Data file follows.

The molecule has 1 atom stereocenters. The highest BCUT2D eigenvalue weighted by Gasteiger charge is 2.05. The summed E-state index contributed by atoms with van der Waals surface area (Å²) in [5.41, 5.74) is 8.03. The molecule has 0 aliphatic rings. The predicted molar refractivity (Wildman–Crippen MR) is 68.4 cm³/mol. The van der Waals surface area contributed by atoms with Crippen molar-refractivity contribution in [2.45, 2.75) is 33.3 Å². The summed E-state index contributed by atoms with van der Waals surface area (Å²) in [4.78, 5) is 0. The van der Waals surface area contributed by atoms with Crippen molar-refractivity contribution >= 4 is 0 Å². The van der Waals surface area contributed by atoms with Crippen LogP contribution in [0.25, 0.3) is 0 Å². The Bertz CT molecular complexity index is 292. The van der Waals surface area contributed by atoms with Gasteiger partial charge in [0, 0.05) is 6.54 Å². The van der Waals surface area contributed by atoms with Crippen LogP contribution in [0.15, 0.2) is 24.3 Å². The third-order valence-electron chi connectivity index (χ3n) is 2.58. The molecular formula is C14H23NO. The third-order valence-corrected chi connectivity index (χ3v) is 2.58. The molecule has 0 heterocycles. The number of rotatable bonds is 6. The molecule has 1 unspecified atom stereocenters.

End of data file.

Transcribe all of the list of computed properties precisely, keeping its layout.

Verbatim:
The molecule has 1 atom stereocenters. The highest BCUT2D eigenvalue weighted by Gasteiger charge is 2.05. The summed E-state index contributed by atoms with van der Waals surface area (Å²) in [5.41, 5.74) is 8.03. The molecule has 0 aliphatic rings. The predicted molar refractivity (Wildman–Crippen MR) is 68.4 cm³/mol. The van der Waals surface area contributed by atoms with Crippen molar-refractivity contribution in [2.45, 2.75) is 33.3 Å². The summed E-state index contributed by atoms with van der Waals surface area (Å²) in [4.78, 5) is 0. The van der Waals surface area contributed by atoms with Crippen molar-refractivity contribution >= 4 is 0 Å². The van der Waals surface area contributed by atoms with Crippen LogP contribution in [0.25, 0.3) is 0 Å². The Bertz CT molecular complexity index is 292. The van der Waals surface area contributed by atoms with Gasteiger partial charge in [0, 0.05) is 6.54 Å². The van der Waals surface area contributed by atoms with Crippen LogP contribution in [0.15, 0.2) is 24.3 Å². The third-order valence-electron chi connectivity index (χ3n) is 2.58. The molecular formula is C14H23NO. The third-order valence-corrected chi connectivity index (χ3v) is 2.58. The molecule has 0 heterocycles. The number of rotatable bonds is 6. The molecule has 1 unspecified atom stereocenters.